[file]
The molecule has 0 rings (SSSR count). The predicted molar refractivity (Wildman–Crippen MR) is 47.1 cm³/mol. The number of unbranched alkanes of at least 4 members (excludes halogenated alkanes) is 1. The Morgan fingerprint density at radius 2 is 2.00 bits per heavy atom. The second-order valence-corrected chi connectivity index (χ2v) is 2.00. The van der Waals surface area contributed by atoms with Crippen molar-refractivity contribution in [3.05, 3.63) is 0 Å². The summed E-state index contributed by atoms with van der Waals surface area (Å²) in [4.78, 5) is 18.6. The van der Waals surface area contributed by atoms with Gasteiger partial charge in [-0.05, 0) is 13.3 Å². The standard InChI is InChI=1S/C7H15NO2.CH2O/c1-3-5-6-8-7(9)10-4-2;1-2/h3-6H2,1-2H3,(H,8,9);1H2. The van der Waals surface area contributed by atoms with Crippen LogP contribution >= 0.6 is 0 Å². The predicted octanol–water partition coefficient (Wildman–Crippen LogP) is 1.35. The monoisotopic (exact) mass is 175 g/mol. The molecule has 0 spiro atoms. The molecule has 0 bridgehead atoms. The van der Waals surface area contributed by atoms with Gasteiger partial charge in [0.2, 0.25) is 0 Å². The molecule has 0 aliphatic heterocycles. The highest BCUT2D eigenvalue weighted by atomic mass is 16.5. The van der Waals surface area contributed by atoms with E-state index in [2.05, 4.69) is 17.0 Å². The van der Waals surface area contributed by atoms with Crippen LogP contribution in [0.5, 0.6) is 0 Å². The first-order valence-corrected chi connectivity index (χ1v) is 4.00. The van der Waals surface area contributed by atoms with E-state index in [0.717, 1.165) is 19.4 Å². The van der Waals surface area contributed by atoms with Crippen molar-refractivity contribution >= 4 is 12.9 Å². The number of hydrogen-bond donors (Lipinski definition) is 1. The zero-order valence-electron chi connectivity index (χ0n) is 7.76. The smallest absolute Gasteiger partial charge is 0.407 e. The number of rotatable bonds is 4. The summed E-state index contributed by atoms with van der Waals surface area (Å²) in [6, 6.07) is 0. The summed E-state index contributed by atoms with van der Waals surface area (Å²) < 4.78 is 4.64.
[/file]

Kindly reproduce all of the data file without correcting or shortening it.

The molecule has 0 rings (SSSR count). The predicted molar refractivity (Wildman–Crippen MR) is 47.1 cm³/mol. The number of unbranched alkanes of at least 4 members (excludes halogenated alkanes) is 1. The Morgan fingerprint density at radius 2 is 2.00 bits per heavy atom. The second-order valence-corrected chi connectivity index (χ2v) is 2.00. The van der Waals surface area contributed by atoms with Crippen molar-refractivity contribution in [3.05, 3.63) is 0 Å². The summed E-state index contributed by atoms with van der Waals surface area (Å²) in [4.78, 5) is 18.6. The van der Waals surface area contributed by atoms with Gasteiger partial charge in [-0.05, 0) is 13.3 Å². The standard InChI is InChI=1S/C7H15NO2.CH2O/c1-3-5-6-8-7(9)10-4-2;1-2/h3-6H2,1-2H3,(H,8,9);1H2. The van der Waals surface area contributed by atoms with Crippen LogP contribution >= 0.6 is 0 Å². The predicted octanol–water partition coefficient (Wildman–Crippen LogP) is 1.35. The monoisotopic (exact) mass is 175 g/mol. The molecule has 0 spiro atoms. The molecule has 0 bridgehead atoms. The van der Waals surface area contributed by atoms with Gasteiger partial charge in [0.2, 0.25) is 0 Å². The molecule has 0 aliphatic heterocycles. The highest BCUT2D eigenvalue weighted by atomic mass is 16.5. The van der Waals surface area contributed by atoms with E-state index in [2.05, 4.69) is 17.0 Å². The van der Waals surface area contributed by atoms with Crippen LogP contribution in [0.5, 0.6) is 0 Å². The first-order valence-corrected chi connectivity index (χ1v) is 4.00. The van der Waals surface area contributed by atoms with E-state index in [0.717, 1.165) is 19.4 Å². The van der Waals surface area contributed by atoms with Crippen molar-refractivity contribution >= 4 is 12.9 Å². The number of hydrogen-bond donors (Lipinski definition) is 1. The zero-order valence-electron chi connectivity index (χ0n) is 7.76. The smallest absolute Gasteiger partial charge is 0.407 e. The number of rotatable bonds is 4. The summed E-state index contributed by atoms with van der Waals surface area (Å²) in [6, 6.07) is 0. The summed E-state index contributed by atoms with van der Waals surface area (Å²) < 4.78 is 4.64.